As I was making my son breakfast I noticed that I had two perfectly ripe bananas. Too ripe for eating but perfect for baking, so I whipped up a quick batch of banana muffins. Yum! These are so delicious and quite healthy too with the whole wheat flour, buckwheat flour and almond meal, only a cup of sugar and wholesome bananas, eggs and yogurt. Try it for a quick breakfast with some fruit or a healthy snack.
Healthy Banana Muffins
Servings: 12 large muffins
Time: 15 minutes active, 20-25 minutes in the oven
1/4 cup plain yogurt (I use non-fat, but use what you prefer)
2 tablespoons coconut oil
2 large eggs
2 very ripe bananas, mashed
1 teaspoon vanilla extract
1/2 cup dried cranberries, juice sweetened or unsweetened (watch out, these can have a lot of sugar added) or raisins
1/4 cup nuts of choice (I used pumpkin seeds today)
parchment paper muffin liners
Preheat oven to 350 degrees Fahrenheit
Combine flours and next 7 ingredients (through salt) in a medium bowl. Stir with a whisk.
In a small bowl mix with a whisk the yogurt, oil, egg, banana and vanilla extract until smooth. Add the cranberries and nuts. Stir gently.
Pour the wet mixture into the dry mixture, stirring just until moist. Will be pretty thick.
Spoon the batter into a muffin tin lined with parchment paper muffin liners. The parchment liners don’t require any oil, they are non-stick and are an incredible find! If you don’t have these then lightly spray your muffin tins with cooking spray. Bake at 350 degrees for 20-25 minutes or until a wooden pick inserted into center comes out clean.
Cool in the pan for 5 minutes, then remove from the pan and cool completely on a wire rack.
I usually freeze half the batch to put in a lunch box or enjoy at a later date.
Pretty warm day here in the Bay Area. I decided I would make crab cakes Crab Cakes and a tomato, corn and avocado salad. This was based on what looked fresh at the grocery store today. Just a quick salad that I threw together, no actual recipe, but I tried to capture it the best I could in the recipe below. Enjoy!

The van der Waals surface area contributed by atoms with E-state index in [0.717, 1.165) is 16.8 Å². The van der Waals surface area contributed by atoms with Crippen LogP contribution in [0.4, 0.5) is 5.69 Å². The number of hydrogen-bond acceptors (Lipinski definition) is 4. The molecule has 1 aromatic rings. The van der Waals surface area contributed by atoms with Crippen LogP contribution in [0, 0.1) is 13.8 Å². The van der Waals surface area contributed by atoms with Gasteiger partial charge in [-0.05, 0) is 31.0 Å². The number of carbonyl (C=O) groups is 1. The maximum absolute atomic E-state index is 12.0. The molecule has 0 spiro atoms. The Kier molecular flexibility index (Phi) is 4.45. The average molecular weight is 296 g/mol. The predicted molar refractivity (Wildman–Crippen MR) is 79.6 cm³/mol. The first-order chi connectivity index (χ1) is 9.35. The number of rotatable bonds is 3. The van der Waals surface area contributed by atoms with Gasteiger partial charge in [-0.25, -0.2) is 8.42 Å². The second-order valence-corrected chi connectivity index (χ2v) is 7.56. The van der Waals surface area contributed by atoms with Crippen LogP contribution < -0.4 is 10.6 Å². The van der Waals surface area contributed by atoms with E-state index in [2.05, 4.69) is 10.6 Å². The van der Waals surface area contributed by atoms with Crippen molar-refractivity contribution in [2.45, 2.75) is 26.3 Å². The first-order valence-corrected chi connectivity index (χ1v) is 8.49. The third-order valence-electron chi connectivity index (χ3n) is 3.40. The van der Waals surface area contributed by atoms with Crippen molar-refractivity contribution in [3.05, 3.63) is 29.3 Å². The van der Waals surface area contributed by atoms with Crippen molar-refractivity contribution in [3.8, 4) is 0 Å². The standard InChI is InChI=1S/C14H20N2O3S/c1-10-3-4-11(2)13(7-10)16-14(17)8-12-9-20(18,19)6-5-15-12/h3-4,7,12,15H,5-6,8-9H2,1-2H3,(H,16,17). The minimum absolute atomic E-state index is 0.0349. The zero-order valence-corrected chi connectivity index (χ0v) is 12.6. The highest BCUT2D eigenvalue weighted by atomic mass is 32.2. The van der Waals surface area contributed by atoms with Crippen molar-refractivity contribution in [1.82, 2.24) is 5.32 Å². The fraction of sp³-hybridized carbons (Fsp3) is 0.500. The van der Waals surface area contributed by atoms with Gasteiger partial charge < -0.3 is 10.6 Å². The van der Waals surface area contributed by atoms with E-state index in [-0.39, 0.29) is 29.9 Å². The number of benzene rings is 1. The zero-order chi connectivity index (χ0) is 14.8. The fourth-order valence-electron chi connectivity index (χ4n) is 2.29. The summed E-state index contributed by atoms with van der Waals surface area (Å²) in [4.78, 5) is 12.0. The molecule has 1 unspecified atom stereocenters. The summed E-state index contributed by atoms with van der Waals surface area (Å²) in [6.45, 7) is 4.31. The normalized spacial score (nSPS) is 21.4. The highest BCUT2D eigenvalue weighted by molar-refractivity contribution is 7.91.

Tomato, Corn and Avocado Salad with Ricotta Salata
1 1/2 cup cherry or grape tomatoes, sliced in half or quarters depending on size
1 avocado, diced and soaked in lime juice
1 tablespoon lime juice (approx)
2 ears of fresh corn, cooked and sliced off the cobb
2 tablespoons ricotta salata cheese, very small dice
freshly ground pepper
extra virgin olive oil
Combine the tomatoes, avocado with lime juice, corn and ricotta in a medium bowl. Try to add the corn while it is still hot or warm, it warms up the rest of the salad and makes the flavor more intense. Mix well.
Sprinkle with the salt, pepper and olive oil and mix well.
So easy and so delicious! I got the recipe from Feed Me Phoebe and I have made it several times. The first couple of times I used Great Northern beans instead of Garbanzo beans and I have also used marinated artichokes instead of water-packed artichokes, but I think it is healthier with the water-packed artichokes. I have also added a couple of handfuls of fresh spinach in the past, which I would have done today, but I am out of spinach! The hummus is great any of these ways. Below is the basic recipe, pretty much unchanged from Phoebe Lapine’s recipe.
Wow, ten days have passed since I last posted a recipe! My daughter was home for spring break and she was bored so she decided she would do a lot of the cooking, so Helpful! But she doesn’t follow recipes or want to participate in my blogging project, so I haven’t had much to post. Thank you again Melissa Clark and New York Times Cooking for this recipe! This is a very healthy and hearty vegetarian soup that can be bulked up further with lentils, grains or sausage (no longer vegetarian then) if one desires. We decided we just wanted a warm vegetarian soup that wasn’t too heavy, so we left it as is except we added a can of chopped tomatoes and some broth to the recipe.
1 1/2 lb mixed mushrooms such as shiitake, cremini, oyster, etc. medium dice
½ lb shallots, finely diced
fresh ground pepper
1 tablespoon tomato paste
2 teaspoons fresh thyme leaves, chopped (use a little less if dried)
1 1/2 teaspoons ground cumin
1 teaspoon ground coriander
3/4 teaspoon ground cinnamon
pinch ground allspice
one 14.5 oz can chopped peeled tomatoes (organic or no salt added if possible)
4 cups water
1 cup of low-sodium vegetable broth
5 ounces baby spinach
fresh lime juice, to taste (I cut one lime and served the wedges with the soup so people could squeeze in as much as they wanted at the table)